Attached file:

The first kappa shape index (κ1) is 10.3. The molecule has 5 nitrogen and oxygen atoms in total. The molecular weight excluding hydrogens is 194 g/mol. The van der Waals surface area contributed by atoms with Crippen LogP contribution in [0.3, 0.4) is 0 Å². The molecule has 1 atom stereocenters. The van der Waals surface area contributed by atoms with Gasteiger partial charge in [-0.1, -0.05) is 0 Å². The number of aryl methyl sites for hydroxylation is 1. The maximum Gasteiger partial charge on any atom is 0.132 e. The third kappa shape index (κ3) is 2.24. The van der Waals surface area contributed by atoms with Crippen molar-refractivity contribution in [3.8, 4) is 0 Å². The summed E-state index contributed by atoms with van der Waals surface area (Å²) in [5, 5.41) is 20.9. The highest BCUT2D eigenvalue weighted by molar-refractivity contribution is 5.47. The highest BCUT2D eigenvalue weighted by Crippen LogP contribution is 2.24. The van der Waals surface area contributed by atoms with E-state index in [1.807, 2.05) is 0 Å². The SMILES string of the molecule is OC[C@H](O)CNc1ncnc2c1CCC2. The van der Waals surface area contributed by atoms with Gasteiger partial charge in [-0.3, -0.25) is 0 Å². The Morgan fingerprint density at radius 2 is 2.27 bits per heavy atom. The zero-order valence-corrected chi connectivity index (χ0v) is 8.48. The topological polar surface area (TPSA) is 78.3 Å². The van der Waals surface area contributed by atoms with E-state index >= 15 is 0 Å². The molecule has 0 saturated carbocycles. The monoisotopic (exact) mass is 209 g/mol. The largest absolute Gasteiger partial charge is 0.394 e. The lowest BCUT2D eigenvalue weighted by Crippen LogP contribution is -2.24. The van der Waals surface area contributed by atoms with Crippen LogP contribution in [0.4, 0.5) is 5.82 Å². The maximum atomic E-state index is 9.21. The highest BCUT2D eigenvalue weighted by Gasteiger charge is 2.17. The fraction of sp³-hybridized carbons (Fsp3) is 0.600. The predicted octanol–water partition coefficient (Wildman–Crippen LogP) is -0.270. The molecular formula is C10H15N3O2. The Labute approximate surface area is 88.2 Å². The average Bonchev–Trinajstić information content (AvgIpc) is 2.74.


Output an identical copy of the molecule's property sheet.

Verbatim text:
The first kappa shape index (κ1) is 10.3. The molecule has 5 nitrogen and oxygen atoms in total. The molecular weight excluding hydrogens is 194 g/mol. The van der Waals surface area contributed by atoms with Crippen LogP contribution in [0.3, 0.4) is 0 Å². The molecule has 1 atom stereocenters. The van der Waals surface area contributed by atoms with Gasteiger partial charge in [-0.1, -0.05) is 0 Å². The number of aryl methyl sites for hydroxylation is 1. The maximum Gasteiger partial charge on any atom is 0.132 e. The third kappa shape index (κ3) is 2.24. The van der Waals surface area contributed by atoms with Crippen molar-refractivity contribution in [3.8, 4) is 0 Å². The summed E-state index contributed by atoms with van der Waals surface area (Å²) in [5, 5.41) is 20.9. The highest BCUT2D eigenvalue weighted by molar-refractivity contribution is 5.47. The highest BCUT2D eigenvalue weighted by Crippen LogP contribution is 2.24. The van der Waals surface area contributed by atoms with E-state index in [1.807, 2.05) is 0 Å². The SMILES string of the molecule is OC[C@H](O)CNc1ncnc2c1CCC2. The van der Waals surface area contributed by atoms with Gasteiger partial charge in [-0.3, -0.25) is 0 Å². The Morgan fingerprint density at radius 2 is 2.27 bits per heavy atom. The zero-order valence-corrected chi connectivity index (χ0v) is 8.48. The topological polar surface area (TPSA) is 78.3 Å². The van der Waals surface area contributed by atoms with E-state index >= 15 is 0 Å². The molecule has 0 saturated carbocycles. The monoisotopic (exact) mass is 209 g/mol. The largest absolute Gasteiger partial charge is 0.394 e. The lowest BCUT2D eigenvalue weighted by Crippen LogP contribution is -2.24. The van der Waals surface area contributed by atoms with Crippen LogP contribution in [0.4, 0.5) is 5.82 Å². The maximum atomic E-state index is 9.21. The highest BCUT2D eigenvalue weighted by Gasteiger charge is 2.17. The fraction of sp³-hybridized carbons (Fsp3) is 0.600. The predicted octanol–water partition coefficient (Wildman–Crippen LogP) is -0.270. The molecular formula is C10H15N3O2. The Labute approximate surface area is 88.2 Å². The average Bonchev–Trinajstić information content (AvgIpc) is 2.74.